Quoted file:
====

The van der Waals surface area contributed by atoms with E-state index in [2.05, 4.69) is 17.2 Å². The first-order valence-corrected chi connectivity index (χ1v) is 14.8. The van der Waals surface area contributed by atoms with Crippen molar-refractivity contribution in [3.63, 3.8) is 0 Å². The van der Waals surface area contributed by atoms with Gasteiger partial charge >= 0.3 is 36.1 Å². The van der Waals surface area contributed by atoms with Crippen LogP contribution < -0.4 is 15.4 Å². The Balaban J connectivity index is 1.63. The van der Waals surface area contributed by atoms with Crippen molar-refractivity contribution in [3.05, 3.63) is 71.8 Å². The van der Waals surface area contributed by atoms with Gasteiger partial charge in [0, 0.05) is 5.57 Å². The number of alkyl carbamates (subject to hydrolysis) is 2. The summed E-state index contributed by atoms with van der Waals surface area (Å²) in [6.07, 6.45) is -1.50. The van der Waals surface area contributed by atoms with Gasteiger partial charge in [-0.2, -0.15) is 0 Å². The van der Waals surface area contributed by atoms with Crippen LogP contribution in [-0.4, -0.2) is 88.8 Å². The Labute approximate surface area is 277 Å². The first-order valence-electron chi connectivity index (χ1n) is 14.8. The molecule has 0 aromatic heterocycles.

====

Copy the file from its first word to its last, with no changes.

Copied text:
The van der Waals surface area contributed by atoms with E-state index in [2.05, 4.69) is 17.2 Å². The first-order valence-corrected chi connectivity index (χ1v) is 14.8. The van der Waals surface area contributed by atoms with Crippen molar-refractivity contribution in [3.63, 3.8) is 0 Å². The van der Waals surface area contributed by atoms with Gasteiger partial charge >= 0.3 is 36.1 Å². The van der Waals surface area contributed by atoms with Crippen LogP contribution < -0.4 is 15.4 Å². The Balaban J connectivity index is 1.63. The van der Waals surface area contributed by atoms with Crippen molar-refractivity contribution in [3.05, 3.63) is 71.8 Å². The van der Waals surface area contributed by atoms with Gasteiger partial charge in [0, 0.05) is 5.57 Å². The number of alkyl carbamates (subject to hydrolysis) is 2. The summed E-state index contributed by atoms with van der Waals surface area (Å²) in [6.07, 6.45) is -1.50. The van der Waals surface area contributed by atoms with Gasteiger partial charge in [-0.2, -0.15) is 0 Å². The van der Waals surface area contributed by atoms with Crippen LogP contribution in [-0.4, -0.2) is 88.8 Å². The Labute approximate surface area is 277 Å². The first-order valence-electron chi connectivity index (χ1n) is 14.8. The molecule has 0 aromatic heterocycles.